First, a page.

From this week, it is now mandatory to use the National Identification Number (NIN) to access government and other services in Nigeria.

The Federal Executive Council (FEC), the highest approving authority in Nigeria, last year, September 12, 2018, approved the new National Digital Identity Ecosystem Strategic Roadmap for the enrolment of Nigerians and legal residents into the National Identity Database (NIDB).

The NIDB is managed by the National Identity Management Commission (NIMC).

The FEC also approved that the usage of the NIN becomes mandatory from January 1, 2019 meaning that citizens are now under obligation to present their NIN to access any government and other service across the country.


The NIN consists of 11 non- intelligible numbers randomly chosen and assigned to an individual at the completion of enrolment into the NIDB. It is used to tie all records about an individual in the database and is also used to establish or verify his/her identity.

All federal government ministries, agencies and departments (MDAs) that take records of personnel/provide services requiring the identification of a person, shall from January 1, 2019 mandatorily demand the NIN from citizens to offer any of such services, said Director-General of NIMC, Mr. Aliyu Aziz in a statement in Abuja.

He said citizens need not fear that they will be completely prevented from accessing government and other services as from January 1, 2019 rather citizens without NIN will now be mandatorily registered for NIN before they could access such services. His words:


“The process is simple and shall bring no stress to anyone. When the Federal Executive Council says mandatory usage of the NIN from January 1, 2019, it means that from that date onward, the agencies providing services listed under Section 27 of the NIMC Act and Section 1 of the Mandatory Use of the National Identification Number Regulations 2017 shall demand the NIN from citizens or legal residents before offering them any service.”

Section 27 – (1) of the NIMC Act 2007 states: “As from the date specified in that regard in regulation made by the Commission, the National Identity Number issued to a registered individual must be presented for the following transactions, that is: application for, and issuance of a passport; opening of individual and/or personal bank accounts; purchase of insurance policies; subject to the provisions of the Land Use Act, the purchase, transfer and registration of land by any individual or any transaction connected therewith; such transactions pertaining to individuals as may be prescribed and regulated by the Pension Reform Act, 2004; such transactions specified under the Contributory Health Insurance Scheme; such transactions that have social security implications; all consumer credit transactions; registration of voters and payment of taxes;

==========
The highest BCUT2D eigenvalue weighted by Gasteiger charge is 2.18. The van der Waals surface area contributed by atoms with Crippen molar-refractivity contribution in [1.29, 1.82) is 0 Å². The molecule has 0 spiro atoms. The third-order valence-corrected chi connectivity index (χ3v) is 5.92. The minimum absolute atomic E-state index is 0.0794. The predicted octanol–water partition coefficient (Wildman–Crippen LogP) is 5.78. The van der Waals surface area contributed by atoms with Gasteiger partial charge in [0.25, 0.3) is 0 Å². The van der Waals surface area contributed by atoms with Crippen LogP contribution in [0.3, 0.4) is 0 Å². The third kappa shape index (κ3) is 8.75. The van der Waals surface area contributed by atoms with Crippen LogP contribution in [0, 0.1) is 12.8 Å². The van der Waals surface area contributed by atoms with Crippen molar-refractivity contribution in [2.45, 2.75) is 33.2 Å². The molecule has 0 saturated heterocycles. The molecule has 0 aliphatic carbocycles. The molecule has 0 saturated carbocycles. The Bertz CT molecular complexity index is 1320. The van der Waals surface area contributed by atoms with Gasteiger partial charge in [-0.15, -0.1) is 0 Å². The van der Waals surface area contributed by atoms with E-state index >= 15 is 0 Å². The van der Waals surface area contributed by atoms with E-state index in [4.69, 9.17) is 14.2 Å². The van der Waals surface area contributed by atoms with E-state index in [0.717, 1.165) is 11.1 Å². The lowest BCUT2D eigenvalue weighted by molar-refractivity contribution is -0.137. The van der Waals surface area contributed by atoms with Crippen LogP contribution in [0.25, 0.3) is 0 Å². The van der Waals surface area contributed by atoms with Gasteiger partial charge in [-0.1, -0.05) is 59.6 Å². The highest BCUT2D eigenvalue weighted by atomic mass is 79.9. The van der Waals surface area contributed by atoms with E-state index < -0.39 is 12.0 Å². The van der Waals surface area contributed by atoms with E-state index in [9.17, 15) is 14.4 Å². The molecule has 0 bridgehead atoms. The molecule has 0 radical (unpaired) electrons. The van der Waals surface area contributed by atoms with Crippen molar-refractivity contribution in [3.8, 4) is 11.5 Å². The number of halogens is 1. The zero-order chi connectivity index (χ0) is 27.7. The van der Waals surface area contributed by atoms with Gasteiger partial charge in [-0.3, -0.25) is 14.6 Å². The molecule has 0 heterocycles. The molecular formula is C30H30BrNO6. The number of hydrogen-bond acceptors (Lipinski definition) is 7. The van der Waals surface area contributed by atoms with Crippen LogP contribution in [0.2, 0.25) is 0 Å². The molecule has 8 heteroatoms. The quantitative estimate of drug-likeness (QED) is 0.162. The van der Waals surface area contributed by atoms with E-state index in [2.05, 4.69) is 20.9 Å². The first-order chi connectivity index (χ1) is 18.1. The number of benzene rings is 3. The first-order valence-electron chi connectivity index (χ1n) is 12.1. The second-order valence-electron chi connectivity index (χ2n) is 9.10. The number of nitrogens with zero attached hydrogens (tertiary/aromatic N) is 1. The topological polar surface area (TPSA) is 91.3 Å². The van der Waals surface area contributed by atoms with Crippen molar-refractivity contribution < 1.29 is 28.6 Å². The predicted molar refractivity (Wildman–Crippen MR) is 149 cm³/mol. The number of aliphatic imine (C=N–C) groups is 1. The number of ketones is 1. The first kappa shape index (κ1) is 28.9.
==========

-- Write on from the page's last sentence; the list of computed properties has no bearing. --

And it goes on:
And, Section 27 (2) of the Act states: “Any authority or organisation to which a person applies to carry out any transaction listed under sub section (1) of this section shall request such person to produce his Multipurpose Identity Card or National Identification Number.”


Ministries and agencies such as Education, Aviation, Office of the Head of Service of the Federation, Office of the Accountant General of the Federation, National Population Commission, National Independent Electoral Commission, Corporate Affairs Commission, Federal Inland Revenue Service, the Nigerian Communications Commission, National Health Insurance Scheme, Economic and Financial Crimes Commission, Joint Admissions and Matriculation Board, Nigeria Police Force, Security and Exchange Commission among others must request and verify the NIN as already adopted by the Nigeria Inter-Bank Settlement System, Nigeria Immigration Service, Federal Road Safety Commission and the National Pension Commission.

Aziz said from this month, the law now requires that these government establishments or their licensed agents, along with private sector organisations to be licensed by NIMC, may carry out mandatory enrolment or collection of citizens data under the digital identity ecosystem designed to fast-tracking the enrolment process in the national identity system. His words:

“We have a mandate to register all Nigerians and legal residents or at least over 95 per cent of the population within the next three years. It does not necessarily mean that NIMC must have offices or enrolment centres in all nooks and crannies of the country, especially given the current economic situation and realities in our country.

“Instead, in its wisdom the Federal Government approved the new digital identity ecosystem which ensures and mandates all government agencies earlier mentioned and private sector organisations to be licensed by NIMC, to collect citizens’ data using guidelines issued by the NIMC and through secure approved channels of communication send such data to NIMC to generate the NIN.

“This Strategic Roadmap, which is supported by the World Bank, puts Nigeria on the path to becoming one of the leading countries in the World with a verifiable and credible identity system, which is the bedrock for planning, financial management and shrewd budgetary scheme.”

Meanwhile, over 300,000 national identity cards for those who enrolled in 2012 are ready for collection. NIMC Spokesman, Mr. Loveday Ogbonna, said that those concerned should visit the enrolment centres where they registered and pick up their cards, which had since been printed and ready for collection.

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